ALZHEIMER'S SOLUBLE AMYLOID BETA PROTEIN ASSOCIATION WITH HIGH DENSITY LIPOPROTEIN IN NORMAL HUMAN CEREBRO-SPINAL FLUID: PRIMARY BINDING TO LIPID?
A.R. Koudinov*, T.T. Berezov and N.V. Koudinova
Russian Academy of Medical Sciences, National Mental Health Research Center, Institute of Biomedical Chemistry, Timoshenko 38-27, Moscow 121359, Russian Federation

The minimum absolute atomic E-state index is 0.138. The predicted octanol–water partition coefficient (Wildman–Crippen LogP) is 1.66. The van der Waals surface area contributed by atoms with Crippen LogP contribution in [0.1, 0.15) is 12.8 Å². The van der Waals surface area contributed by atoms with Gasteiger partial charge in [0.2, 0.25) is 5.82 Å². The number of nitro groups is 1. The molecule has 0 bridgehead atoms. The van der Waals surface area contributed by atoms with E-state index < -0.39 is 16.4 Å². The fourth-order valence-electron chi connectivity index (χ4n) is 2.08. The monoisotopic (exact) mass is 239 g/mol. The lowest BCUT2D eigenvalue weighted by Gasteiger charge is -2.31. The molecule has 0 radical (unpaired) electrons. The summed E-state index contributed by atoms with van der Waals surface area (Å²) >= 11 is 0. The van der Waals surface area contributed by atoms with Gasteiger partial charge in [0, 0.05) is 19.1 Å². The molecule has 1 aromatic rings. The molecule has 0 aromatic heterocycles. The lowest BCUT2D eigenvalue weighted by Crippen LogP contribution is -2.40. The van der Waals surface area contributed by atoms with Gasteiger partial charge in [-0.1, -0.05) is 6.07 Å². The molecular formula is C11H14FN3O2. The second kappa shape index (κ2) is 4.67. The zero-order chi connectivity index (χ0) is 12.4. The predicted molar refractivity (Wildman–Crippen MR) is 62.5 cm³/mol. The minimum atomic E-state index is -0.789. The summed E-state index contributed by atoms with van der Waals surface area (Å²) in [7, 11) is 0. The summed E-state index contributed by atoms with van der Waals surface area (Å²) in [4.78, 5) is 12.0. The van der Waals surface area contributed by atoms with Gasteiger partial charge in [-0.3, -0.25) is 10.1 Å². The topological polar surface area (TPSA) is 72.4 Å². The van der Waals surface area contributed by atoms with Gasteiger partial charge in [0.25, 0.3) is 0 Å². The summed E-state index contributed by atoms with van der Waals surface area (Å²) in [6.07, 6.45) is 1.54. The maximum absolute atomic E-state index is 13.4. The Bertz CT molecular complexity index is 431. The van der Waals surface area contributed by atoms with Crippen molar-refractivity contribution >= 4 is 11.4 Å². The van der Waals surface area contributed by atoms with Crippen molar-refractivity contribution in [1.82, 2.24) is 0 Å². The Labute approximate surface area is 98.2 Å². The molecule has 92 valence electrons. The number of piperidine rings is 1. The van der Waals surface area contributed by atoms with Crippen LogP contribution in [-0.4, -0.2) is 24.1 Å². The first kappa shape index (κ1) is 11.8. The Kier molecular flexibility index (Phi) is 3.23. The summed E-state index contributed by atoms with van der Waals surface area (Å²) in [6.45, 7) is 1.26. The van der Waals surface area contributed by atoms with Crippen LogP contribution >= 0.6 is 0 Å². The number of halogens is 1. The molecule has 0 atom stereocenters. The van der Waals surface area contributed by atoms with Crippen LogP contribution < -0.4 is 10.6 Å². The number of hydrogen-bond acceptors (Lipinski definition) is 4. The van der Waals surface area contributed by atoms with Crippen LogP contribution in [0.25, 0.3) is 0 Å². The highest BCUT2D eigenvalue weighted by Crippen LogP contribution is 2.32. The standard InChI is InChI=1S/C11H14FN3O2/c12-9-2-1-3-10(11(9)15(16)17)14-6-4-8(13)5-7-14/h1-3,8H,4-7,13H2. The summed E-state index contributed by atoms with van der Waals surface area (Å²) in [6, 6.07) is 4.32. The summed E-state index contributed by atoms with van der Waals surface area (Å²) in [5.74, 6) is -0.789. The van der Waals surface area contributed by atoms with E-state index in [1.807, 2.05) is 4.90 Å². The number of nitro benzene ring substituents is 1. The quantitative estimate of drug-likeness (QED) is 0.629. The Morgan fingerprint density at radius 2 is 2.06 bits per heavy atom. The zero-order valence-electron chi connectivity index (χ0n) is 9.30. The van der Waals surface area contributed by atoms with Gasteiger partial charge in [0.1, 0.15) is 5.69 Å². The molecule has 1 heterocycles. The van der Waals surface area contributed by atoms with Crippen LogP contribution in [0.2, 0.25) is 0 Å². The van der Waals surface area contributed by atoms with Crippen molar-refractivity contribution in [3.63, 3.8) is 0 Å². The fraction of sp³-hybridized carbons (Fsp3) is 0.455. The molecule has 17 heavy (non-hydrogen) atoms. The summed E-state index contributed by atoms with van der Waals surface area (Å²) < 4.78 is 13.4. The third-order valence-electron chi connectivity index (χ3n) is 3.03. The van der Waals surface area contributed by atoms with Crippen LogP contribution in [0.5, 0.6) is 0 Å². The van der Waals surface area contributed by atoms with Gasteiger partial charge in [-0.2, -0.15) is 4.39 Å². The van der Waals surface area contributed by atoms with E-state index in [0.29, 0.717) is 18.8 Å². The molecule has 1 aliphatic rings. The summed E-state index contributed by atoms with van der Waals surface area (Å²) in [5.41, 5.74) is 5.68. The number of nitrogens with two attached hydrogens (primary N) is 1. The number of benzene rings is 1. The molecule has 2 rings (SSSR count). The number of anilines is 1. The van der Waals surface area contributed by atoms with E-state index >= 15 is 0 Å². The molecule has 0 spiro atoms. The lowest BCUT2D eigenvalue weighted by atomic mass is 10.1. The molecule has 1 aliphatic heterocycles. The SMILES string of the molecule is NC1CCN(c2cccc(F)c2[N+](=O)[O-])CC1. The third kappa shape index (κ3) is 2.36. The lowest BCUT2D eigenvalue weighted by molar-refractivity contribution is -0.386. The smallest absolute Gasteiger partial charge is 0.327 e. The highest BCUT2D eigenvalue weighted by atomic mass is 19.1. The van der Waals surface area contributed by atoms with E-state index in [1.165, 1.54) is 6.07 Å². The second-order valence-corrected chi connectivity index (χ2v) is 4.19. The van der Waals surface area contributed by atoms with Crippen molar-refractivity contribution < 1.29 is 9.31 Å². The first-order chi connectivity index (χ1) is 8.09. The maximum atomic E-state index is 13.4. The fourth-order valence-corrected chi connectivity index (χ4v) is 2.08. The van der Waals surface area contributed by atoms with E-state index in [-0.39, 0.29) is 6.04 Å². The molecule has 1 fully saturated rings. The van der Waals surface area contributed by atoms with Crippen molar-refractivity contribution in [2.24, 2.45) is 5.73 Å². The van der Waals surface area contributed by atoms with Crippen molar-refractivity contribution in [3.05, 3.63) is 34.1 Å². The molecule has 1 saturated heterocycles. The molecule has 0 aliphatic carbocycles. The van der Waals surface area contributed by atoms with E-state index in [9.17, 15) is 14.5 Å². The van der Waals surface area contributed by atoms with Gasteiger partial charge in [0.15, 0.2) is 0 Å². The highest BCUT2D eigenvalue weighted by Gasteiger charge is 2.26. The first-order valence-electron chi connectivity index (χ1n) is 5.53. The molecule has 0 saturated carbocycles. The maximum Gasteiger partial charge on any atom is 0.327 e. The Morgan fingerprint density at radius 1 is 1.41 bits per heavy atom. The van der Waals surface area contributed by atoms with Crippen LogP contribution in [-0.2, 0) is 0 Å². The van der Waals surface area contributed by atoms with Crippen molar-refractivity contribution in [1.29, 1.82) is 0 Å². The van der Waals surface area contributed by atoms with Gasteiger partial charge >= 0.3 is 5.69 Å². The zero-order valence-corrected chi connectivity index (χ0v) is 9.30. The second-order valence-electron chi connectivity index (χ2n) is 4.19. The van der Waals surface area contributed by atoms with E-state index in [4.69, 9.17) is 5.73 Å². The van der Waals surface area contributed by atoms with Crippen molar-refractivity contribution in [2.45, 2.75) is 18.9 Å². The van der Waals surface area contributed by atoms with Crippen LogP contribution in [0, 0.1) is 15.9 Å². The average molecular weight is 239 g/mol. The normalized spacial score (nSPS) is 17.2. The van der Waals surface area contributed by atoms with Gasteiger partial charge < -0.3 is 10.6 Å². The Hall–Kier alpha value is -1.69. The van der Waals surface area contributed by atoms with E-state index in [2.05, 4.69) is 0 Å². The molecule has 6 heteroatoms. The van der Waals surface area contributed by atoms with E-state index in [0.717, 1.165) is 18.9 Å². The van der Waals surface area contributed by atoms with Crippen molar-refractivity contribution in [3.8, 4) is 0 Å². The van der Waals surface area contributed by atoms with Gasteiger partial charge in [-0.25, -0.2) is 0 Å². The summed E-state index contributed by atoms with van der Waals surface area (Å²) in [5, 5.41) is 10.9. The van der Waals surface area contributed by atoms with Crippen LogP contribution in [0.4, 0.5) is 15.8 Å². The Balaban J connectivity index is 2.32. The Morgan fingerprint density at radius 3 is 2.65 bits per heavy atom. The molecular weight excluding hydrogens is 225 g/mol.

We have previously described that in normal human plasma and cerebro-spinal fluid (CSF) the soluble form of Alzheimer's amyloid b protein (sAb) is complexed to high density lipoprotein (HDL). We also reported that in an in vitro system the synthetic homologue of the major HDL associated sAb protein, Ab1-40, is bound to both apolipoprotein (apo) and lipid constituents of plasma HDL. Herein we report further studies of native sAb to HDL association in normal human CSF. Purified CSF-HDLs were subjected to intraparticle cross-linkinking procedure, followed by the reverse phase HPLC fractionation of the lipoprotein. SDS / PAGE and Immunoblot analysis performed then revealed no linkage of CSF-HDL native sAb with the apolipoprotein HDL constituents. In addition, synthetic Ab1-40 to lipid free CSF-HDL apolipoprotein incubation increased the peptide fibrillogenic properties, while protein free CSF-HDL lipid particles bound the peptide and inhibited its fibrillogenesis, as intact CSF-HDL did. This was assesed by density flotation ultracentrifugation, non-denaturing size exclusion HPLC, negative-contrast electron microscopy and thioflavin T assay for b-amyloid fibrils. Our data suggest that under physiologic condition the HDL-lipid constituent plays a primary role in sAb to HDL association and that apolipoprotein modulates an Ab to lipid binding. Changes of this interaction in the disease may trigger pathologic fibrillogenesis of the peptide.
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